"Every time you love just a little
Take one step closer, solving a riddle
It echoes all over the world
Every time you opt in to kindness
Make one connection, used to divide us
It echoes all over the world
Every time you choose one more morning
Goodness or meanness, life has one warning
It echoes all over the world" - Dar Williams
The urge to fix, repair, alleviate weighs me down like a lead vest. I am in Southern California for the weekend, visiting my grandfather for perhaps the final time. Landing at the tiny airport, I walk down the ramp to the tarmac toward the receiving area I've been coming to since I was born. As a child, it was filled with aunts and uncles holding my cousins in their arms, hair shining in the warm sunshine, waving like homecoming princesses on a parade float. This was the place we came for summer vacations and Christmas with my mother, surrounded by her sisters and parents, instantly becoming a part of this chaotic, noisy bunch.
This morning, I can see the fog in the distance and smell the salty, sea air. There is nobody to greet me. Two of my aunts have long since moved out of town and my cousins are all grown with homes and lives of their own. I roll my suitcase along the pavement, inhaling deeply and filling my lungs with the moist air as I wonder what the day will bring. Grandpa has been defying the odds for the past two years since he was told that the pain in his legs was caused by bone cancer. He put up with radiation and two rounds of chemotherapy before he decided that enough was enough and the treatment was making him feel worse than the disease.
He is determined to play golf at least once a week and continue to live in the condo he's been in for over a decade. In the last six months, however, he has been hospitalized several times and now requires hospice nurses to check on him several times a week. He is living on Vicodin and Fentanyl patches and friends and neighbors who drop by to have meals with him. At over six feet tall, he weighs less than I did as a teenager and can only manage to sleep in his recliner. His sense of humor has not suffered one bit. He finds joy in the companionship of his cat and the golf tournaments on television.
Last week on the phone, I worried aloud that my visit would wear him out.
"I'll kick you out when it's time for my nap," he replied brusquely. This giant of a man who tells it like it is, accepts no bullsh*t and has the ability to send you his love telepathically has discovered his limits.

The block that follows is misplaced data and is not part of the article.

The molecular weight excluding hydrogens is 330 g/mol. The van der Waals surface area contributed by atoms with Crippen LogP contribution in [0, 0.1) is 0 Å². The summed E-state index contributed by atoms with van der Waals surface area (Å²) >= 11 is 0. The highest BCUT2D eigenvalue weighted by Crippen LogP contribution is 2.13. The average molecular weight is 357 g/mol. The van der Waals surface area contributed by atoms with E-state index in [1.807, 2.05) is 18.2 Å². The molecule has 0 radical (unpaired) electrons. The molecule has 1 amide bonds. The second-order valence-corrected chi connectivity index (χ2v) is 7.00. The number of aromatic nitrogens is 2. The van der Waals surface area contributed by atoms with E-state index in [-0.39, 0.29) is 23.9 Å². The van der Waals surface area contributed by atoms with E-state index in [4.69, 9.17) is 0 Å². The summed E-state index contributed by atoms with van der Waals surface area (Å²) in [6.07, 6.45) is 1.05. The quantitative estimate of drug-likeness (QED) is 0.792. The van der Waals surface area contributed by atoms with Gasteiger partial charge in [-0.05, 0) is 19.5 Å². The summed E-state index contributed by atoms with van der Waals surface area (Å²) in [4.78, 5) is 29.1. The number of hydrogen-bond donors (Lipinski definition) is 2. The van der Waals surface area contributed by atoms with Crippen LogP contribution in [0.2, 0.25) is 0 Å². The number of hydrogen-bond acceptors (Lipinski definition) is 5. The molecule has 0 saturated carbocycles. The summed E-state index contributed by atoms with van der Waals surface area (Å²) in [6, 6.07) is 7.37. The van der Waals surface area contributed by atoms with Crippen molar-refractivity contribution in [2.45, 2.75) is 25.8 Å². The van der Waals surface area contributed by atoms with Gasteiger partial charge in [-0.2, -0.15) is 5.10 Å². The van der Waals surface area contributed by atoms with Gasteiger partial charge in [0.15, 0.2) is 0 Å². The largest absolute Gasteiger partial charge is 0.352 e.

Tonight I picked him up in my rental car to take him to an early dinner at his favorite restaurant. I offered to stop by and get take-out so he could eat in his recliner but his response was instant, "No. It's much more fun to go sit with all the other people."
Over steaks and martinis ("at least three olives, please") he professed his pride in his children and grandchildren, "If I only have six months or a year left, that's okay. I don't begrudge it. I've had a good, long life."
As we head back to the condo he shows me the swelling in his legs and feet. Every other part of his body sports loose skin, bones and tendons showing as he moves slowly to get in to his chair. Above the top of his sport socks, the skin bulges and as he removes his socks there are deep craters in his shins left by the ridges in the fabric. The skin on his toes is taut and shiny, his feet look like absurd balloon animals. I am struck by an urge to offer some magical wisdom. I want to fix this. I envision lowering myself to my knees and massaging the fluid from his toes and ankles - pushing it up into his thighs and letting his lymphatic system filter and drain it. It seems too intimate. I could do this with a stranger, a patient, but not my own grandfather. I am reduced to tightening my jaw and murmuring sympathetically. He is not asking for me to fix anything. He is not complaining. It is me who is uncomfortable with his illness.